Famous Scientists


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The famous Greek scientist and mathematician Euclid (300 BC) is best known as the author of the Elements, the oldest book consisting of geometrical theorems which is considered to be a standard for logical exposition.

Historical Introduction:

Not much is known aobut Euclid personally. There have been speculations whether he was a creative mathematician himself or merely collected the work of others. Much data about Euclid is recounted by Proclus, a 5th-century-AD philosopher. Euclid and Archimedes are often considered contemporaries. Euclid’s mathematical education is thought to be obtained from Plato’s pupils in Athens.

No work about geometrical theorems older than the Elements of Euclid has survived. The Elements superseded all earlier writings. This made it hard for historians to find out the earlier mathematicians whose works were could have been more significant in the development of Greek mathematics than Euclid’s. The Greek mathematician Thales is known to have discovered a number of theorems in 600 B.C. that appear in the Elements.

Eudoxus was given credit for the discovery of the method of exhaustion. Book XII of the Elements uses this method. While earlier mathematics may have been initiated by concrete problems, for instance finding out areas and volumes, by the time of Euclid mathematics had grown into an abstract construction, an intellectual occupation for philosophers as compared to scientists.

The Elements

The Elements is a collection of 13 books. Each book contains a sequence of propositions or theorems, around 10 to 100, introduced with proper definitions. For instance in Book I, 23 definitions are followed by five postulates, after which five common notions or axioms are included.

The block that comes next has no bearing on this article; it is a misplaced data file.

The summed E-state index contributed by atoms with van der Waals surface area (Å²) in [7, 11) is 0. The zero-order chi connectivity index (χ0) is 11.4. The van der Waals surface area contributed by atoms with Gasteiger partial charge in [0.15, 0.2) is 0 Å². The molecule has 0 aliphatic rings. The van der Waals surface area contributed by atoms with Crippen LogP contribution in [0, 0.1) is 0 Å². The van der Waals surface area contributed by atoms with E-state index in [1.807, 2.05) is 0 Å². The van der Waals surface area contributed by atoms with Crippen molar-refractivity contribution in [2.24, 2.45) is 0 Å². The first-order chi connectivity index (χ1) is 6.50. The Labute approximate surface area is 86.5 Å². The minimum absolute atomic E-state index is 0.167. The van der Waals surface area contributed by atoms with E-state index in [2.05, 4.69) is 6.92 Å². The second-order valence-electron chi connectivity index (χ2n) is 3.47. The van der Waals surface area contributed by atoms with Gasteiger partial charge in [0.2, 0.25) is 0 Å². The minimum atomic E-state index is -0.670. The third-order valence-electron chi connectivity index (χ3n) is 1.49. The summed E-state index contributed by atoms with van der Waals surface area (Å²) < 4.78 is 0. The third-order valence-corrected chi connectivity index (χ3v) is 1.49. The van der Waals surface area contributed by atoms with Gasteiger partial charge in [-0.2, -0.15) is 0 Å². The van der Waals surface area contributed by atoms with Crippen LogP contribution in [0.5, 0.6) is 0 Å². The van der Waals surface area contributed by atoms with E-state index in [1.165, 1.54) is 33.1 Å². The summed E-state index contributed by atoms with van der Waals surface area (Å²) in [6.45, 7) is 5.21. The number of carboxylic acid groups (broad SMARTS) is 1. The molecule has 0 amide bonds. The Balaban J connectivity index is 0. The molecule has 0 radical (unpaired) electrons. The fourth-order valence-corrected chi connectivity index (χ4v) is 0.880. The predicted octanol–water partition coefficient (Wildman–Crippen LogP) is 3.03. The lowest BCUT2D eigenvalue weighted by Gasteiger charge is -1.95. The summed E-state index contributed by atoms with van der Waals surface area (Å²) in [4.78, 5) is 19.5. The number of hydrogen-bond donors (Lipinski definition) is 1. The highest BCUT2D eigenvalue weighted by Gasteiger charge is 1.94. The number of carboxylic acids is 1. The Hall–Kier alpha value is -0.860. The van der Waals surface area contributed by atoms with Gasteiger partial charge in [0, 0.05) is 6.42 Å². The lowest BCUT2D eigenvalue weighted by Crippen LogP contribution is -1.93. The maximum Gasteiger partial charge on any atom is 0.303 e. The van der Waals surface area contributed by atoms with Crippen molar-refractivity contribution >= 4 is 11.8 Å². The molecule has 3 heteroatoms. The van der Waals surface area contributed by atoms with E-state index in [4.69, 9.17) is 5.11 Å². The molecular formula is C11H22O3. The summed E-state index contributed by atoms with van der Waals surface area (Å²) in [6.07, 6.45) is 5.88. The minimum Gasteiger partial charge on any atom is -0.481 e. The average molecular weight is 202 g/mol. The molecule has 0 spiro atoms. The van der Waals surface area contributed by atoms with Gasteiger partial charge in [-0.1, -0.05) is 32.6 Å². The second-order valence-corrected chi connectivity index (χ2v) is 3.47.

Other Contributions and Accomplishments:

Majority of the work of Euclid is known only through references by other writers. The Data is on plane geometry. The word “data” implies “things given”. The treatise consists of 94 propositions related to the kind of problem where certain data is presented about a figure and from which other data can be deduced. For instance, if a triangle has one angle given, the rectangle contained by the sides including the angle has to the area of the triangle a given ratio.

The Latin and Arabic manuscript translations of the Elements were also done, but it was not until the first printed edition, published in Venice in 1482. The work was very influential in Western education. The first comprehensive English translation was made in 1570. The most important mathematical period in England, around 1700, Greek mathematics was examined most passionately. Euclid was widely respected by all major mathematicians, including Isaac Newton.

The developing prepotency of the sciences and mathematics in the 18th and 19th centuries earned Euclid a crucial place in the curriculum of schools and universities throughout the Western world. The Elements was considered educational as a primer in logic.

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